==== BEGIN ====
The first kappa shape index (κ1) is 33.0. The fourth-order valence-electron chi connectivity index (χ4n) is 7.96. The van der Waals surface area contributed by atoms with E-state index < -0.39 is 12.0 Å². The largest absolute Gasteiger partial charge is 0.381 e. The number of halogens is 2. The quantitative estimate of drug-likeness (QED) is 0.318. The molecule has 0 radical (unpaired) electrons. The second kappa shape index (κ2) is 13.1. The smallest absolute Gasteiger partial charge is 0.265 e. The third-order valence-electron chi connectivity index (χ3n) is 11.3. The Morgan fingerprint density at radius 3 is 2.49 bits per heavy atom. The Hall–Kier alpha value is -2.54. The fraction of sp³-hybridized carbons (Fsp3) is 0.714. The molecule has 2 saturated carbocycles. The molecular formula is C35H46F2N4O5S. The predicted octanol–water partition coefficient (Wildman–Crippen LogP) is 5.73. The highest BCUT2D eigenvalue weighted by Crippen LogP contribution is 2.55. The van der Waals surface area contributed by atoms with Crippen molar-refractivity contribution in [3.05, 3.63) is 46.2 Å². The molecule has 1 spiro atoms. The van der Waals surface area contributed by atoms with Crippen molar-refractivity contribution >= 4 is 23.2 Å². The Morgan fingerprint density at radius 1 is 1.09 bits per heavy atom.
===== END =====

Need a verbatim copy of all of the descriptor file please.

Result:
The first kappa shape index (κ1) is 33.0. The fourth-order valence-electron chi connectivity index (χ4n) is 7.96. The van der Waals surface area contributed by atoms with E-state index < -0.39 is 12.0 Å². The largest absolute Gasteiger partial charge is 0.381 e. The number of halogens is 2. The quantitative estimate of drug-likeness (QED) is 0.318. The molecule has 0 radical (unpaired) electrons. The second kappa shape index (κ2) is 13.1. The smallest absolute Gasteiger partial charge is 0.265 e. The third-order valence-electron chi connectivity index (χ3n) is 11.3. The Morgan fingerprint density at radius 3 is 2.49 bits per heavy atom. The Hall–Kier alpha value is -2.54. The fraction of sp³-hybridized carbons (Fsp3) is 0.714. The molecule has 2 saturated carbocycles. The molecular formula is C35H46F2N4O5S. The predicted octanol–water partition coefficient (Wildman–Crippen LogP) is 5.73. The highest BCUT2D eigenvalue weighted by Crippen LogP contribution is 2.55. The van der Waals surface area contributed by atoms with Crippen molar-refractivity contribution in [3.05, 3.63) is 46.2 Å². The molecule has 1 spiro atoms. The van der Waals surface area contributed by atoms with Crippen molar-refractivity contribution >= 4 is 23.2 Å². The Morgan fingerprint density at radius 1 is 1.09 bits per heavy atom.